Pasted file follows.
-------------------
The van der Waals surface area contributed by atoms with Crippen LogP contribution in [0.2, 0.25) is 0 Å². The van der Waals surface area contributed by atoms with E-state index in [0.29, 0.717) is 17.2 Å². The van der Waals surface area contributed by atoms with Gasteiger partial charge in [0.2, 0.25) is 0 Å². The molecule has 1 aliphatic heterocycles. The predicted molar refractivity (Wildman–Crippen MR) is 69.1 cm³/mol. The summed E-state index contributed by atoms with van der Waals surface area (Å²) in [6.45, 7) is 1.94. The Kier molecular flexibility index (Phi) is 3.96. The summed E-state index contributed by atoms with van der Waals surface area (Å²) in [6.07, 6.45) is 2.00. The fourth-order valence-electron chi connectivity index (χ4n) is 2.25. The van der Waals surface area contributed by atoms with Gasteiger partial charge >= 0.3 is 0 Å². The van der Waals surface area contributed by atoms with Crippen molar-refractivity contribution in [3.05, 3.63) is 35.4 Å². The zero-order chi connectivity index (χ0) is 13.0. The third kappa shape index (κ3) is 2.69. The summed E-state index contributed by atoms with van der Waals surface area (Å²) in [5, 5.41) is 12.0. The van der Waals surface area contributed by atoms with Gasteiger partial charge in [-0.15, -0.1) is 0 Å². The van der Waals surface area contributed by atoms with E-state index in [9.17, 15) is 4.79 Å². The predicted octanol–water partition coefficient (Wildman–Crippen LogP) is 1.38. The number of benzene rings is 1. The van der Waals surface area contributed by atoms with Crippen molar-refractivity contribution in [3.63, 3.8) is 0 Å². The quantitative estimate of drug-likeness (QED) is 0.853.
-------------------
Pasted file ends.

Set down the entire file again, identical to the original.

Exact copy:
The van der Waals surface area contributed by atoms with Crippen LogP contribution in [0.2, 0.25) is 0 Å². The van der Waals surface area contributed by atoms with E-state index in [0.29, 0.717) is 17.2 Å². The van der Waals surface area contributed by atoms with Gasteiger partial charge in [0.2, 0.25) is 0 Å². The molecule has 1 aliphatic heterocycles. The predicted molar refractivity (Wildman–Crippen MR) is 69.1 cm³/mol. The summed E-state index contributed by atoms with van der Waals surface area (Å²) in [6.45, 7) is 1.94. The Kier molecular flexibility index (Phi) is 3.96. The summed E-state index contributed by atoms with van der Waals surface area (Å²) in [6.07, 6.45) is 2.00. The fourth-order valence-electron chi connectivity index (χ4n) is 2.25. The van der Waals surface area contributed by atoms with Gasteiger partial charge >= 0.3 is 0 Å². The van der Waals surface area contributed by atoms with Crippen molar-refractivity contribution in [3.05, 3.63) is 35.4 Å². The zero-order chi connectivity index (χ0) is 13.0. The third kappa shape index (κ3) is 2.69. The summed E-state index contributed by atoms with van der Waals surface area (Å²) in [5, 5.41) is 12.0. The van der Waals surface area contributed by atoms with Gasteiger partial charge in [-0.15, -0.1) is 0 Å². The van der Waals surface area contributed by atoms with E-state index in [9.17, 15) is 4.79 Å². The predicted octanol–water partition coefficient (Wildman–Crippen LogP) is 1.38. The number of benzene rings is 1. The van der Waals surface area contributed by atoms with Crippen molar-refractivity contribution in [3.63, 3.8) is 0 Å². The quantitative estimate of drug-likeness (QED) is 0.853.